Trump’s favorability topples to lowest of his post-presidency: poll

Former President Donald Trump’s favorability rating has fallen to one of the lowest points since he left the White House, according to a new poll. ​

Just 34% of registered voters have a positive view of the former president, compared to 54% who have an unfavorable view, giving him a -20 net negative rating, an NBC News poll released Sunday found. ​

That net score is down slightly from last month when it was 54% negative and 36% positive, and May, when it was 36% positive and 51% negative. ​

His rating hit its lowest mark in April 2021 at 55% negative and 32% positive for a -23 net negative. ​

Trump’s net negative rating puts him below the Republican Party (33% positive, 48% negative), the Democratic Party (37% positive, 47% negative) and President Biden (42% positive, 47% negative).

Former President Donald Trump’s favorability rating has fallen to one of the lowest points in his post-presidency.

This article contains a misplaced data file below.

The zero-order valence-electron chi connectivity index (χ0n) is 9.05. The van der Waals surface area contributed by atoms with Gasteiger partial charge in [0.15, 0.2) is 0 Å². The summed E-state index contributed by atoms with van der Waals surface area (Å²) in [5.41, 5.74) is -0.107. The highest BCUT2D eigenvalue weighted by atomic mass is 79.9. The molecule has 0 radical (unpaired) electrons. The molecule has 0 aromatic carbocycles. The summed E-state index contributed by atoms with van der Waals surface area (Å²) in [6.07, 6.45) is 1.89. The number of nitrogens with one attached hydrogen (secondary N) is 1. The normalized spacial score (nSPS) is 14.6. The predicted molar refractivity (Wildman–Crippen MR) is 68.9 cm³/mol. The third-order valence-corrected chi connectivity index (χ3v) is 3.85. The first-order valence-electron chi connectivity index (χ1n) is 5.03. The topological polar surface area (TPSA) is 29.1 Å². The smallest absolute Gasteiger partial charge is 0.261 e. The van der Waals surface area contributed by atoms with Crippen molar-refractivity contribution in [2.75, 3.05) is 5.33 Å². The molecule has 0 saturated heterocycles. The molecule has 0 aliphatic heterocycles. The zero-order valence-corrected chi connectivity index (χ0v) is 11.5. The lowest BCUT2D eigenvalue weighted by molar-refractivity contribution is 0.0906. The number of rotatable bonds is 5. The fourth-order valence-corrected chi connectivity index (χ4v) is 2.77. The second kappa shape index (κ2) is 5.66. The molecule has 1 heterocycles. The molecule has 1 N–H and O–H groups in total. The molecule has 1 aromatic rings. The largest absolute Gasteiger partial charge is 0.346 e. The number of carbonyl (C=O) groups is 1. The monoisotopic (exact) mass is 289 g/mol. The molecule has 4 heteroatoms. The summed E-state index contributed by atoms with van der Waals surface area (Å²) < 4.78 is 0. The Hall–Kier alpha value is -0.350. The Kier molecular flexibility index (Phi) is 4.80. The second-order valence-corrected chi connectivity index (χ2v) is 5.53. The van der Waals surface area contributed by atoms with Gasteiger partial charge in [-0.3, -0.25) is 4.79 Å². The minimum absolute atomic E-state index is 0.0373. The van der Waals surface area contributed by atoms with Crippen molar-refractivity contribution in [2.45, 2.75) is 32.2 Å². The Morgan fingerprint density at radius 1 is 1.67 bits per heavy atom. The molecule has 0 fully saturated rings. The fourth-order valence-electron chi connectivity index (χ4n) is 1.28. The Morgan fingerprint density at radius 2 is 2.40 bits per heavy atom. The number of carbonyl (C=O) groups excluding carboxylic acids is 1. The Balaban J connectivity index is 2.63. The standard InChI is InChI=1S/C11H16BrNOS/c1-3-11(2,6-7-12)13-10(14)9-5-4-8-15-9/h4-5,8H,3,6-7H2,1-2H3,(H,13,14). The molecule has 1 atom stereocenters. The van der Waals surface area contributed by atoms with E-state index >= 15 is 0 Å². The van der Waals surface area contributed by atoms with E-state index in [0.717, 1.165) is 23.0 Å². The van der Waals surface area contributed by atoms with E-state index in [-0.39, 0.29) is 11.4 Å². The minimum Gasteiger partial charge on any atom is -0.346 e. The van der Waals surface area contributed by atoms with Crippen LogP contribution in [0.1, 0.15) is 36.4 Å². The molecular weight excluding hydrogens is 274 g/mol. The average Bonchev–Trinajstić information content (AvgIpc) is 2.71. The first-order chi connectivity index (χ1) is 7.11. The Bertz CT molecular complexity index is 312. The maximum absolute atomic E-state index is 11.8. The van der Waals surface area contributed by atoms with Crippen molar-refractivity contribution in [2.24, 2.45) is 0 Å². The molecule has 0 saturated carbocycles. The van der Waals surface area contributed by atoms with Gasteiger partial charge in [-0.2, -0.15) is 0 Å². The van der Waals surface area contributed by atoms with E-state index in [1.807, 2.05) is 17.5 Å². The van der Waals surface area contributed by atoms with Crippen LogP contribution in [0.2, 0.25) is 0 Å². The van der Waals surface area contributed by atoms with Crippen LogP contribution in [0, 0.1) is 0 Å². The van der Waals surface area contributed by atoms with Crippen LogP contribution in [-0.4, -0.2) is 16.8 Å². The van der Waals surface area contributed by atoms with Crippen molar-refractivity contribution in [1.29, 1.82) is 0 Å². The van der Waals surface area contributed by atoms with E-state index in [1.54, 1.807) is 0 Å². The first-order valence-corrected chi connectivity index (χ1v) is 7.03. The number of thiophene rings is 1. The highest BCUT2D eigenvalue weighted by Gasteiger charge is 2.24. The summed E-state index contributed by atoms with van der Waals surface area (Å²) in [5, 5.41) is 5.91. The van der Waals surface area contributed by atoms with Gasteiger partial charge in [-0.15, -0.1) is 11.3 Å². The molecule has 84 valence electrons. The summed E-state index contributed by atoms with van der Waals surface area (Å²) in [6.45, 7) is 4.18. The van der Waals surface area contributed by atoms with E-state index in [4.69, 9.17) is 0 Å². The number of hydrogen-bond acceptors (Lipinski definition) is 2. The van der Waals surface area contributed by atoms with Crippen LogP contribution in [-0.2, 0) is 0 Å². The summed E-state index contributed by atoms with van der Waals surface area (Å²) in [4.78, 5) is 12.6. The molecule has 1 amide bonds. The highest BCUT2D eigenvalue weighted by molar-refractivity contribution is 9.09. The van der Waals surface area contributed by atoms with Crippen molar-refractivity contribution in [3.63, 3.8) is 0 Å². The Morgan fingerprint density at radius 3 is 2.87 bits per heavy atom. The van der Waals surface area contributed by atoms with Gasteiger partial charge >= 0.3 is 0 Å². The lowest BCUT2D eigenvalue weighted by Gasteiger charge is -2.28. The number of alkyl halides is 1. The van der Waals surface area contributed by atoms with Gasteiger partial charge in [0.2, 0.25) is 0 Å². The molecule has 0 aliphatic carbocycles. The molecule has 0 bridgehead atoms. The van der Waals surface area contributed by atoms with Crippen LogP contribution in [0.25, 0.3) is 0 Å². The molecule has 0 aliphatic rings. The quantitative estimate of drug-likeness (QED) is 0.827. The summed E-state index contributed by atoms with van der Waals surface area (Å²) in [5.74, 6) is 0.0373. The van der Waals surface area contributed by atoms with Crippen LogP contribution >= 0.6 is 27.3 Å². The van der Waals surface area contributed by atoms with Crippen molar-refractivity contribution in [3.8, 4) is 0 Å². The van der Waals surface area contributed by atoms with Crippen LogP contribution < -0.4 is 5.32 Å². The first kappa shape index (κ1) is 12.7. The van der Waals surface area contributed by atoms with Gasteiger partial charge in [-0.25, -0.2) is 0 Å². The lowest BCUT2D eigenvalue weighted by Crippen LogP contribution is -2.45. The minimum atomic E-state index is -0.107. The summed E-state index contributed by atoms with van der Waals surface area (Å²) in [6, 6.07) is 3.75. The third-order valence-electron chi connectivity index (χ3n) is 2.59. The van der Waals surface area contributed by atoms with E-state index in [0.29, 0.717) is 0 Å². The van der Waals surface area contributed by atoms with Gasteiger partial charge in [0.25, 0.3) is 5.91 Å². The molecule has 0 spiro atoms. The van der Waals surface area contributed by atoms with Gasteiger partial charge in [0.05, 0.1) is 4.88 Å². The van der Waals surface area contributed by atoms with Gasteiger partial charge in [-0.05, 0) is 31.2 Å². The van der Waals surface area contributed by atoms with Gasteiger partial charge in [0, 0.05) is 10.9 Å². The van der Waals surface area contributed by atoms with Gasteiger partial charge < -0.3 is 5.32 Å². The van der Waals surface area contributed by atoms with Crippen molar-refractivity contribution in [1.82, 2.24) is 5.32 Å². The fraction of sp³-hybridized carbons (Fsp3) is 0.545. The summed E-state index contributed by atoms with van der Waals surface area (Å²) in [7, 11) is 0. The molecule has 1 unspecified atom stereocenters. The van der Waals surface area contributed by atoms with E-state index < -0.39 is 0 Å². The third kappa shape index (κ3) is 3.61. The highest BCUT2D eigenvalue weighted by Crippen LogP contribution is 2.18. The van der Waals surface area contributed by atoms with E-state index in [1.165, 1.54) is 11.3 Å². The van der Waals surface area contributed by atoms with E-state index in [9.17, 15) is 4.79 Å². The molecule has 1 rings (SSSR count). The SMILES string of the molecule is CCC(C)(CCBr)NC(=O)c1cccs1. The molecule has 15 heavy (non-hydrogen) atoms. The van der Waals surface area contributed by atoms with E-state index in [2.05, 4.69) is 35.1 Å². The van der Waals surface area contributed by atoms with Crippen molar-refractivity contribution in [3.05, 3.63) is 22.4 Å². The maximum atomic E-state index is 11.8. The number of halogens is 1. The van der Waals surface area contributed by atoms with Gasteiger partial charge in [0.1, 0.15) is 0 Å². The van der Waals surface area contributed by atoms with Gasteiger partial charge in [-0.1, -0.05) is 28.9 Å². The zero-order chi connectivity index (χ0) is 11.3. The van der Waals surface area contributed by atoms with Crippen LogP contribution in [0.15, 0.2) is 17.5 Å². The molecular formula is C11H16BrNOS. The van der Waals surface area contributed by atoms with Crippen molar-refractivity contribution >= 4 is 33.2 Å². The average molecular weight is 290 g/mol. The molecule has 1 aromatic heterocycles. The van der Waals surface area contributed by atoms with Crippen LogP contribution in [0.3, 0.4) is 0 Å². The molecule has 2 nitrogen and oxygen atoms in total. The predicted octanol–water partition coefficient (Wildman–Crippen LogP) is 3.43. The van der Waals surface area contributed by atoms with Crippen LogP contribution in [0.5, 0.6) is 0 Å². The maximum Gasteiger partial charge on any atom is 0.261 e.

AP Photo/Phelan M. Ebenhack

Florida Gov. Ron DeSantis, who is a likely challenger if Trump mounts a 2024 presidential bid, has a -2 net rating (- 31% positive, 33% negative).

California Gov. Gavin Newsom, who has been making moves that suggest he may throw his hat into the Democratic presidential race, has a 18% positive, 33% negative rating for a -15 net negative rating. 

But despite the low numbers tallied by Trump and the Republican Party with 50 days to go before November’s midterm elections, registered voters are split 46% to 46% over which political party they want to see control Congress. 

Florida Gov. Ron DeSantis is a likely challenger if Donald Trump mounts a 2024 presidential bid.
Paul Hennessy / SOPA Images/Sipa USA

That tie is basically unchanged from last month’s poll that gave Republicans a 2 percentage-point edge — still within the margin of error. 

The poll shows that Republican voters pick border security (50%), the economy (47%), immigration (46%) and crime (45%) as their top issues, while Democrats choose abortion (47%), health care (44%), education (40%) and protecting democracy (40%) as their most pressing issues. 

The poll surveyed 1,000 registered voters between Sept. 9 and 13.

It has a plus/minus 3.1 percentage-point margin of error.